The Commercial Death Of Gaming Brilliance

Firstly, happy new year dudes/dude-ttes! Welcome to 2011, this special year is set to be one of gaming’s finest, and as more and more big name titles are falling from the perfectly pixelated sky I can’t help but feel sorry for the smaller games slowly sinking to their death.

I’m talking about the critically acclaimed but bad selling games that make a modest but ultimately miniscule ‘pop’ in the industry’s market. It’s a terrible thing but the truth of the tale is that if a game doesn’t sell enough, and meet the publishers expected demand, then the developers are in serious danger of being shown the door (at least third party dev’s anyway). First party titles are not so affected by sales, but a significant chunk of franchise hopefuls won’t get the chance to create that sequel they want to make.

In short we (the gamers) lose a depressing proportion of IPs that stand no chance of pickpocketting big boys like God Of War, Call Of Duty, Ratchet and Clank, Halo, Warcraft and so on. Now whilst this isn’t always a bad thing because some games have simply got too much wrong with them to be worth salvaging (looking at you Naughty Bear), it leads to some fantastic ideas crumbling in on themselves because we’re all too busy with ‘xxxxxx’s latest DLC package.

Obviously not all publishers drop a game series into the dark and steamy pit of second hand savagery without a heartbeat of hesitation though. We can look at the very average sales of Ninja Theory’s scruffy but beautiful ‘Enslaved’, feel slightly disappointed for it, but then feel excited that there is word of a sequel in the works. Similarly we could take Platinum Games, super-sexy-OTT-ass-kicker Bayonetta boasting average to poor sales, then learning that after Vanquish (which incidentally didn’t sell much either….it deserved far more) the team were looking to go back to our gun slinging witch.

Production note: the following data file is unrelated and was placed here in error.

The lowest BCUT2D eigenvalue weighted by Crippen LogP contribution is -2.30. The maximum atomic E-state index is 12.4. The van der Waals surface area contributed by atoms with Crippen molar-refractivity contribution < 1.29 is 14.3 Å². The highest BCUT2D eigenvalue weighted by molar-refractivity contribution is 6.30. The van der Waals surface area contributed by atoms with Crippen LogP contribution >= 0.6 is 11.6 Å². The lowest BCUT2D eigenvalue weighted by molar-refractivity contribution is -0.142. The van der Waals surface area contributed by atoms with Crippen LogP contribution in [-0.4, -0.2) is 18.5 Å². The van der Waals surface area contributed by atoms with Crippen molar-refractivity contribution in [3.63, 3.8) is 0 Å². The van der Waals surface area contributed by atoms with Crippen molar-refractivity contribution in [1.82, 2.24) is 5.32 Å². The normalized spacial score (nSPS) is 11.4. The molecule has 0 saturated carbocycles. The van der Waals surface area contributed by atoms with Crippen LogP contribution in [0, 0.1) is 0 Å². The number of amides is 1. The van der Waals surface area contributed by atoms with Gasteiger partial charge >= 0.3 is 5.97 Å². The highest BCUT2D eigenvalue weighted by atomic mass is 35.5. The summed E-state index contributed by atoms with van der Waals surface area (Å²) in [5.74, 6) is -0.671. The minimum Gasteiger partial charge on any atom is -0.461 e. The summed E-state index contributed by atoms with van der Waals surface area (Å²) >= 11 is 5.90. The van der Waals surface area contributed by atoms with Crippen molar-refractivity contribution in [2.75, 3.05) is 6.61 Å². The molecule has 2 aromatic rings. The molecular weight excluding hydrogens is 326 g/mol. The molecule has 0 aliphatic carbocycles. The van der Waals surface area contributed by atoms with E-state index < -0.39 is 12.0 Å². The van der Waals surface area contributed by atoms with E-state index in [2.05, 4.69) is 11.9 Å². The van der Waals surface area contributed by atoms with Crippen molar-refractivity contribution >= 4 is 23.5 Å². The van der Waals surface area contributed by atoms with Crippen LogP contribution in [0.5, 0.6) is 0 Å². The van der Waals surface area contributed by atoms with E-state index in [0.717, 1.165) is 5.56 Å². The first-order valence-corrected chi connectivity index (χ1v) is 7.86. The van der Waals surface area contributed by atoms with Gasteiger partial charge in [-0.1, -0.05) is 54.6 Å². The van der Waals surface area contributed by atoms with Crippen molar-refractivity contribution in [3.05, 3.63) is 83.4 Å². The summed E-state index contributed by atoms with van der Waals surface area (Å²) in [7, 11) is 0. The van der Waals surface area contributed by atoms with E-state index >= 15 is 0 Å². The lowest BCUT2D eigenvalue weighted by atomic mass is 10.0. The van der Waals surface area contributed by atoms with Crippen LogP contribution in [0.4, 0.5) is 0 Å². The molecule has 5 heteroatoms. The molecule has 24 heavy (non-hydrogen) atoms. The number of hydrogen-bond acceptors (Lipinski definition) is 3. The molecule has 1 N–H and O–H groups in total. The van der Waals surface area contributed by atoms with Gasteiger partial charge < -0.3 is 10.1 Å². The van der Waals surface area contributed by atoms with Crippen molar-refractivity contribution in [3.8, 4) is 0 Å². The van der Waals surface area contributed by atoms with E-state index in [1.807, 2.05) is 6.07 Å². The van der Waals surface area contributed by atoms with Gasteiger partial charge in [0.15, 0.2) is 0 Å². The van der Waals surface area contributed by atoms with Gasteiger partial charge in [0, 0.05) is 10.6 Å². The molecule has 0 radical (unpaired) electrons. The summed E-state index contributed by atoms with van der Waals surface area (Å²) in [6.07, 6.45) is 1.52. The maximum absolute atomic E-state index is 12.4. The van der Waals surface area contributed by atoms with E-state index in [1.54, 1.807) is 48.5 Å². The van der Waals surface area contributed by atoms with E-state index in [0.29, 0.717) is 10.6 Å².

The sad part is when you discover something very unique, original, and amazing within a game, you never get to see it get taken to the next tier because the title has been written off as a “dead end”. An example of such industry-lameness would be how Activision is looking into ditching Bizarre Creations (Project Gotham Racing) after the deliriously entertaining arcade racer Blur didn’t burst the walls with sales as Activision was obviously counting on since acquiring them in 2007.

Before I get everyone depressed (including myself) I should highlight that it doesn’t happen THAT much, but it’s worth considering when you pick up a couple of games, whether that weird looking cover behind Black Ops might be a gem waiting to be discovered.

You could go into this in far more detail but I’m interested to hear now where you guys stand in all of this. Most developers say that critical and commercial success are both very important to them…ain’t that the truth. Should we be content with a franchise polish? Is one off innovation enough to push the industry forward? Or is it time someone gave the small teams a proper chance? Are game sales looking more like a giant set of loaded dice?